INCA Digital showed again, their in-house developed OnsetM product. Fujifilm sell essentially the same press as well under their name as the Acuity B1. It is worth briefly re-visiting this system again as it has become clearer (at least to us) what the significance of the press is.
The Onset M is a B1 is a single-side flatbed UVIJ serial printing system with a significantly high print quality in the context of normal UVIJ systems such that it is close to offset print quality. So why B1 from INCA which is a wide format market vendor in a market where most people want ever largerflatbeds but where they can get smaller format flatbeds in UVIJ quite easily? Indeed why use the term
B1, which is a graphic arts term of reference, not one you hear in the legacy wide format market? The answer is that this is a kind of hybrid crossover printer well-suited to the increasingly important commercial sheet offset printer channel increasing their share of the graphics markets.
The idea is that the Onset M is a familiar format to the newer Commercial Print channel, that it comes very close indeed to their offset quality expectations, but that it is a great entry product for them into high quality large format digital. It is priced reasonably and even favorably compared to smaller format B2 digital presses and it utilizes UV ink allowing of a modest footprint and crucially allowing of print on
multiple substrates. Thus with the Onset M a commercial printer can now print near-offset quality on paper for specialist needs – say a book wrapper, or a poster, or a very short run of variable content catalogs, but he can also print on plastic or metal sheets for the display, packaging or decorative needs of his customers. Think here of a commercial printer constantly attempting to diversify and specialize his business within his existing relationship circle of SMBs and retailers. It is a multi-market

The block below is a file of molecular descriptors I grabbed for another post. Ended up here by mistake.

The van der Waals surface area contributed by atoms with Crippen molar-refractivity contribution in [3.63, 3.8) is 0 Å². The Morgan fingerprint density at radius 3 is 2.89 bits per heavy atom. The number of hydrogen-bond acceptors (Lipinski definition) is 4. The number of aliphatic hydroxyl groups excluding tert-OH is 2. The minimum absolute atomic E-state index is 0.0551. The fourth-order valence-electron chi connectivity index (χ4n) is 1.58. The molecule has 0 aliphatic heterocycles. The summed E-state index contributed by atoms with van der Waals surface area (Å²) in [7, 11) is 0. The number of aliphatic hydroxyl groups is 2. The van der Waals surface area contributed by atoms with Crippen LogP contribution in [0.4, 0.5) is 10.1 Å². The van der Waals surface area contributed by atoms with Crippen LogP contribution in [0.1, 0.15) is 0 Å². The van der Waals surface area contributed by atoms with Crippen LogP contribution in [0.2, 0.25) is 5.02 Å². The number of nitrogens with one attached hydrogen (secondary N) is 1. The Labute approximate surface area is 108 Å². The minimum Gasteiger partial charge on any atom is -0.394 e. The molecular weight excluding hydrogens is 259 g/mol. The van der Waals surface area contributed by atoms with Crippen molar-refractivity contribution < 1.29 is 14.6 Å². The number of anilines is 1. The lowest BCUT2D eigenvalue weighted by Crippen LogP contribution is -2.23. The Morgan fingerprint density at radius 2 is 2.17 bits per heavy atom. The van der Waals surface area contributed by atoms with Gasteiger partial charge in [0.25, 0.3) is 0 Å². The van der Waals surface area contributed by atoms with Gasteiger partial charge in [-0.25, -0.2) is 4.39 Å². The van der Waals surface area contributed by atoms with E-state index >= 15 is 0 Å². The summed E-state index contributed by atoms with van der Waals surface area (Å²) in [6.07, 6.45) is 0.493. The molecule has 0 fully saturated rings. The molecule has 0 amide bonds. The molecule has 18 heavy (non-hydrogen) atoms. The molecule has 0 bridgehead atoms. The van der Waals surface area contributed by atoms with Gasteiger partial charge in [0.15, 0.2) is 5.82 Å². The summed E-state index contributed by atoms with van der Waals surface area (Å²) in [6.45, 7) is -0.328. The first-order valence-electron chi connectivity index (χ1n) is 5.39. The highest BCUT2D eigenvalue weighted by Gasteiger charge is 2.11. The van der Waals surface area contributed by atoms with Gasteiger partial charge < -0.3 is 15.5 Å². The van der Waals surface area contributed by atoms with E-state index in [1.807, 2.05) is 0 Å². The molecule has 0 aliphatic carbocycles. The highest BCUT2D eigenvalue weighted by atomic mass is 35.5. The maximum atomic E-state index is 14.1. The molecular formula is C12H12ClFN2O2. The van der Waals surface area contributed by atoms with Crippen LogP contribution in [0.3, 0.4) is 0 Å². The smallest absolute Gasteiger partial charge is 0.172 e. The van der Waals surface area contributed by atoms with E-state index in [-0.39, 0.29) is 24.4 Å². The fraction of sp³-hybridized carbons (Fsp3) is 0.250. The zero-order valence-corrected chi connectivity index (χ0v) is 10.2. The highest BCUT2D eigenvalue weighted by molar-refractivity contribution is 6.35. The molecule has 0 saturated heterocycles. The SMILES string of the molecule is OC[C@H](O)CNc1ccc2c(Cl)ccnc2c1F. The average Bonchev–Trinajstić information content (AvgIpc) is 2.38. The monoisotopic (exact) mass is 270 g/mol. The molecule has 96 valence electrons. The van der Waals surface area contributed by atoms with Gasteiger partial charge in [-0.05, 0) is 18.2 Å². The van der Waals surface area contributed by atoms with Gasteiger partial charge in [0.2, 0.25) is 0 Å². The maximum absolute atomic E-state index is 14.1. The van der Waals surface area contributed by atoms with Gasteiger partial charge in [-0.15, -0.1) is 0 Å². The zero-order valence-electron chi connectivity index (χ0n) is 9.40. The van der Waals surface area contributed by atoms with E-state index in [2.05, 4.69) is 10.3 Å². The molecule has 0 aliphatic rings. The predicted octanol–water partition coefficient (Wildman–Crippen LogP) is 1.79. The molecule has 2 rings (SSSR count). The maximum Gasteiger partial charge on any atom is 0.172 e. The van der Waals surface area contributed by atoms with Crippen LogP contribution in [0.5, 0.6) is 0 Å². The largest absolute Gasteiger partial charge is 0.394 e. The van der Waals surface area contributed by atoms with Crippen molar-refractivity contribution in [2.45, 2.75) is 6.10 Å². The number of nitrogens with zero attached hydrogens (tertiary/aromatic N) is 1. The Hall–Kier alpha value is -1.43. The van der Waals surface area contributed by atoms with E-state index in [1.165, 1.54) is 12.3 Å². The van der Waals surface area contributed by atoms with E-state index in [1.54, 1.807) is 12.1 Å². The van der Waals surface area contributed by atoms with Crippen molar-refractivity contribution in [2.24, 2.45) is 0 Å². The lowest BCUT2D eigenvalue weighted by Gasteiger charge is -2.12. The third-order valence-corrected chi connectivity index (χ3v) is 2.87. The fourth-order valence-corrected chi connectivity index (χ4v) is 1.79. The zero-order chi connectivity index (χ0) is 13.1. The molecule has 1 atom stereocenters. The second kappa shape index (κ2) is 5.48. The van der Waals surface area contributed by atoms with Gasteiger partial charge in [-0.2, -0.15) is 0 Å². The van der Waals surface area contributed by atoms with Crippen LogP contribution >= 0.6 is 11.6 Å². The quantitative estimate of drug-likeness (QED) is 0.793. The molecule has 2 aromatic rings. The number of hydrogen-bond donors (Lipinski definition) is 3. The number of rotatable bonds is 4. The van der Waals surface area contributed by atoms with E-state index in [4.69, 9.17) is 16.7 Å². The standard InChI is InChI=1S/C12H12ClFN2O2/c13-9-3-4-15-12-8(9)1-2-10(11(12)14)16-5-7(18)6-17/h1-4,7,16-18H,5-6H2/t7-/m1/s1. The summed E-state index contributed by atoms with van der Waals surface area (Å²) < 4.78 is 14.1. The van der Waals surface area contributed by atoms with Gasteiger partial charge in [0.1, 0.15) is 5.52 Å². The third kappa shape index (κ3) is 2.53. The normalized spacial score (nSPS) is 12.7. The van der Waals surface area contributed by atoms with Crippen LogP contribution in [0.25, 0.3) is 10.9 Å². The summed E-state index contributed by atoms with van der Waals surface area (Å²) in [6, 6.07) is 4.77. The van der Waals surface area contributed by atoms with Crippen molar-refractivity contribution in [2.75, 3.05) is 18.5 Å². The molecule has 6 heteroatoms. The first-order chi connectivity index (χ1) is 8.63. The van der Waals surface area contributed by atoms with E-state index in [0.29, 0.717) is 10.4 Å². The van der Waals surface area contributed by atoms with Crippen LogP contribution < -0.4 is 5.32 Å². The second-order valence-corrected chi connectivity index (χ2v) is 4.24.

device with a minimally acceptable format for the CP world and at a price and a capacity that is digestible for him. The ~Onset M by the way prints at about 200 B1/hour versus for comparison say the Fujjifilm J Press which prints at about 2,700 B2/hour (1,350 B1 equivalent rate).
This is an intelligent and creative move into a new market area for INCA, and of course INCA has stated clearly that while they are OEMing the Onset M to Fujifilm as the Acuity B1, nevertheless they are selling the Onset M itself under their own brand, almost a first for INCA and in itself a strategic initiative in driving their own brand with their own sales resources.
The Onset M at InPrint was an interesting exercise by INCA in showing how InPrint is also a seeding ground for new initiatives in hybrid industrial digital print in graphic arts channels. This is also occurring in the context of INCA presenting themselves as engine suppliers to new markets.
The next most interesting production system we saw at InPrint (actually on a video demo) was also from INCA and was their single pass corrugated print initiative in partnership with major corrugator supplier BHS, Germany, which is called the Jetliner 1600. This single pass systems uses Fujifilm Dimatix SAMBA printheads at 1200x1200 at a maximum speed of 28,800 M2/h or 300M/m linear with a width up to 3 meters using aqueous inks. It is a continuous feed printer.
Corrugated is a hot sector for digital production systems right now of course with multiple major vendors vying for a place in the sun. INCA is one of these, but with a partner like BHS that is the leading supplier of corrugating machinery globally this gives them a position of theoretical competitive strength.
Part two will follow soon - if you would like a full copy of the report sent for clearer viewing of tables, please email firstname.lastname@example.org